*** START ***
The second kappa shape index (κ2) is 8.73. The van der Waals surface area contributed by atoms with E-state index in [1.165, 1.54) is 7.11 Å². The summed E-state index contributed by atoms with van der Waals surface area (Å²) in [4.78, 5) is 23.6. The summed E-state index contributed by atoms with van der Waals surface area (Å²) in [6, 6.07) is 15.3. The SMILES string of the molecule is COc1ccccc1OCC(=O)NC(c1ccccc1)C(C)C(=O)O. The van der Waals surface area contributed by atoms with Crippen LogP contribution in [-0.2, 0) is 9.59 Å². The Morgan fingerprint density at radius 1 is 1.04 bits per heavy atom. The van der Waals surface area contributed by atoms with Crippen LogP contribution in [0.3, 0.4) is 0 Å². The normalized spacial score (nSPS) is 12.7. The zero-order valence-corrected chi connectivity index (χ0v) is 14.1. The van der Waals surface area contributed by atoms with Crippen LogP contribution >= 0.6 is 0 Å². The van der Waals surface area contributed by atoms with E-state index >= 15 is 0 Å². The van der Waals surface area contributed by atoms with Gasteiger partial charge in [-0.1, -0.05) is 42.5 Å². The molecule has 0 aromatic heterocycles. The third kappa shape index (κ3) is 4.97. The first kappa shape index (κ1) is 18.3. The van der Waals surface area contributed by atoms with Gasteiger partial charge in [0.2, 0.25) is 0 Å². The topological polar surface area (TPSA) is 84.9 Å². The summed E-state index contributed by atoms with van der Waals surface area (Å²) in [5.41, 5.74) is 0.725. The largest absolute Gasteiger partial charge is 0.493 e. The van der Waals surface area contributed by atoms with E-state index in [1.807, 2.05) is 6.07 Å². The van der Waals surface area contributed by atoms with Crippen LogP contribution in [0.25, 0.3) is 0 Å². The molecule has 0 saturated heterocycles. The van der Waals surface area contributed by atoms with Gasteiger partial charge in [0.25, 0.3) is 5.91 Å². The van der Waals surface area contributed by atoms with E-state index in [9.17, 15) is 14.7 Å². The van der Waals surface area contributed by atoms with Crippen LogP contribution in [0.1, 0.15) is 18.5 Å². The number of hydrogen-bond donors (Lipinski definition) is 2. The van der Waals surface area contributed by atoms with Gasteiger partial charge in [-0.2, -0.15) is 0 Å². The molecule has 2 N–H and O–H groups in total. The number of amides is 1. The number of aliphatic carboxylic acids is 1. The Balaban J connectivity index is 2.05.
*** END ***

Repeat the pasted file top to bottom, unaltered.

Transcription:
The second kappa shape index (κ2) is 8.73. The van der Waals surface area contributed by atoms with E-state index in [1.165, 1.54) is 7.11 Å². The summed E-state index contributed by atoms with van der Waals surface area (Å²) in [4.78, 5) is 23.6. The summed E-state index contributed by atoms with van der Waals surface area (Å²) in [6, 6.07) is 15.3. The SMILES string of the molecule is COc1ccccc1OCC(=O)NC(c1ccccc1)C(C)C(=O)O. The van der Waals surface area contributed by atoms with Crippen LogP contribution in [-0.2, 0) is 9.59 Å². The Morgan fingerprint density at radius 1 is 1.04 bits per heavy atom. The van der Waals surface area contributed by atoms with Crippen LogP contribution in [0.3, 0.4) is 0 Å². The normalized spacial score (nSPS) is 12.7. The zero-order valence-corrected chi connectivity index (χ0v) is 14.1. The van der Waals surface area contributed by atoms with Crippen LogP contribution >= 0.6 is 0 Å². The van der Waals surface area contributed by atoms with E-state index >= 15 is 0 Å². The van der Waals surface area contributed by atoms with Gasteiger partial charge in [-0.1, -0.05) is 42.5 Å². The molecule has 0 aromatic heterocycles. The third kappa shape index (κ3) is 4.97. The first kappa shape index (κ1) is 18.3. The van der Waals surface area contributed by atoms with Gasteiger partial charge in [0.2, 0.25) is 0 Å². The topological polar surface area (TPSA) is 84.9 Å². The summed E-state index contributed by atoms with van der Waals surface area (Å²) in [5.41, 5.74) is 0.725. The largest absolute Gasteiger partial charge is 0.493 e. The van der Waals surface area contributed by atoms with E-state index in [1.807, 2.05) is 6.07 Å². The van der Waals surface area contributed by atoms with Crippen LogP contribution in [0.25, 0.3) is 0 Å². The molecule has 0 saturated heterocycles. The van der Waals surface area contributed by atoms with Gasteiger partial charge in [0.25, 0.3) is 5.91 Å². The van der Waals surface area contributed by atoms with E-state index in [9.17, 15) is 14.7 Å². The van der Waals surface area contributed by atoms with Crippen LogP contribution in [0.1, 0.15) is 18.5 Å². The number of hydrogen-bond donors (Lipinski definition) is 2. The van der Waals surface area contributed by atoms with Gasteiger partial charge in [-0.2, -0.15) is 0 Å². The molecule has 2 N–H and O–H groups in total. The number of amides is 1. The number of aliphatic carboxylic acids is 1. The Balaban J connectivity index is 2.05.